God is holy and there is no concept more difficult to understand until we stand at the throne.

More later here and from CCC this weekend as this subject is the second prong of my sermon on "The Lamb of God."

Hope to see you there.

Friday, November 23, 2007

The Lamb of God

Sometime in the first half of the first century A.D., John the Baptist was out in the sticks of Israel yelling at people (I'm not the only one whose loud when they preach) and then holding some of them under water when he saw his cousin Jesus walking by and screamed:

"Look! There is the Lamb of God who takes away the sin of the world!" John 1:29b

John is most certainly referring to the sacrificial lamb offered during Passover. During the 10th day of the Hebrew month of Abib (roughly April), a Jewish family would buy a spotless lamb and take it home. For 4 days, this lamb would hang around their house. Maybe they would tie it to a post in their back yard. The kids would want to play with it and pet it and feed it. Then on the 14 day of Abib the family would take the lamb to the Temple, lay their hands on it, pray over it and then slit its throat over a basin.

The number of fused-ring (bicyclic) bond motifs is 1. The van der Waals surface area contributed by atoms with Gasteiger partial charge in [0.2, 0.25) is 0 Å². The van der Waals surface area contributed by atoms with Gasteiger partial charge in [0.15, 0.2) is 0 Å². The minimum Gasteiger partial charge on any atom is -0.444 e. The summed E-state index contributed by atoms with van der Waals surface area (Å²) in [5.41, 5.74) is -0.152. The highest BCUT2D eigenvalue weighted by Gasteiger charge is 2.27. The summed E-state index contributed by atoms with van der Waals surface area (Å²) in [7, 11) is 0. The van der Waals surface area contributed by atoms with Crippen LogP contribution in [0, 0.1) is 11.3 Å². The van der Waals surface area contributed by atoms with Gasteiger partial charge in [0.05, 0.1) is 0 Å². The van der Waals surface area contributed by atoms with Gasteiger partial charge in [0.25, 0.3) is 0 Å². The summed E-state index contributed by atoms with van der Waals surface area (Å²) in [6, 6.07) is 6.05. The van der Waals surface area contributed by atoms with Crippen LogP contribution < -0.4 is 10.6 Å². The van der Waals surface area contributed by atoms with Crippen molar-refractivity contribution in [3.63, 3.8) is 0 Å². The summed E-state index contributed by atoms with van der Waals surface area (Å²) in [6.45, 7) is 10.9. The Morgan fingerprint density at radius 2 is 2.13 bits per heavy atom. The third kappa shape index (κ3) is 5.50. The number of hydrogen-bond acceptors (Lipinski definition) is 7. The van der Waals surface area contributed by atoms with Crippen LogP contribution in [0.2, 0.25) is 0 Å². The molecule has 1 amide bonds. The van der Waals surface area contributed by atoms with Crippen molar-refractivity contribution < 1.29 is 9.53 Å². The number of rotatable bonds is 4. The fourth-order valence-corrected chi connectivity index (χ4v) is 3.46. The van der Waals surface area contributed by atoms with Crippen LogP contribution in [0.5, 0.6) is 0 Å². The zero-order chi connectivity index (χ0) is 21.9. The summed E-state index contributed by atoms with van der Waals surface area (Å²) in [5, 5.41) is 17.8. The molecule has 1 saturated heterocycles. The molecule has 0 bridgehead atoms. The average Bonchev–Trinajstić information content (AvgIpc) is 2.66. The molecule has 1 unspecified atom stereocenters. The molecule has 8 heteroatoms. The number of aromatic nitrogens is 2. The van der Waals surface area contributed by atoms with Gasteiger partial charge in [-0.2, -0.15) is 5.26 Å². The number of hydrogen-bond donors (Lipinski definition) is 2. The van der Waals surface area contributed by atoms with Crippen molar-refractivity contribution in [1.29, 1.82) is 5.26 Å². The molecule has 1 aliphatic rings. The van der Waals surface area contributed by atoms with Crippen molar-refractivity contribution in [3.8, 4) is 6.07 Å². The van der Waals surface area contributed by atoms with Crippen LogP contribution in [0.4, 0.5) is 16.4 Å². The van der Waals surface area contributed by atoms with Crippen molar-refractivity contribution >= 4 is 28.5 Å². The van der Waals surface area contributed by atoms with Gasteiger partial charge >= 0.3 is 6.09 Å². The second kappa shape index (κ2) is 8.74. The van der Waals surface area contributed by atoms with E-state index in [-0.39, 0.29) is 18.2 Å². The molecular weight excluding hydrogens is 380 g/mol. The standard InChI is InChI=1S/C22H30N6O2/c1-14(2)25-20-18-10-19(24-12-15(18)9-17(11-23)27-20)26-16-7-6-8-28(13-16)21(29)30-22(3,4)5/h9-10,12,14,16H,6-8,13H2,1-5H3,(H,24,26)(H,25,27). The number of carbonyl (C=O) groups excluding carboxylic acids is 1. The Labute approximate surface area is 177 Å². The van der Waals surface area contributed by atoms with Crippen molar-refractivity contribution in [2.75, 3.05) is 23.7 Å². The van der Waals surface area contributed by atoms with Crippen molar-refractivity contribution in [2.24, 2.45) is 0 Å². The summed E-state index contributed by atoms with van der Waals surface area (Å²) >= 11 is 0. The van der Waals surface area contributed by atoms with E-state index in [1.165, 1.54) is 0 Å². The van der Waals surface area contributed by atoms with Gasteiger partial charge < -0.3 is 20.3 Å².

Horrific huh?

Why? Because God is holy, we are sinful and the product of sin is death. More on this later. Preaching on it this weekend.

Thursday, November 22, 2007


I'm thankful for so many things this year. My salvation is always first and foremost. My beautiful wife and amazing son are second and not far behind are my parents (better known as Scott & Alice Kaye). My parents have worked so hard to escape poverty and near poverty, respectfully, put 5 kids through college (and in some cases grad school) while serving as God's instruments to build a church of 1000+ attendees in a town of roughly 20,000 (that's a better percentage than Smilin' Joel Osteen).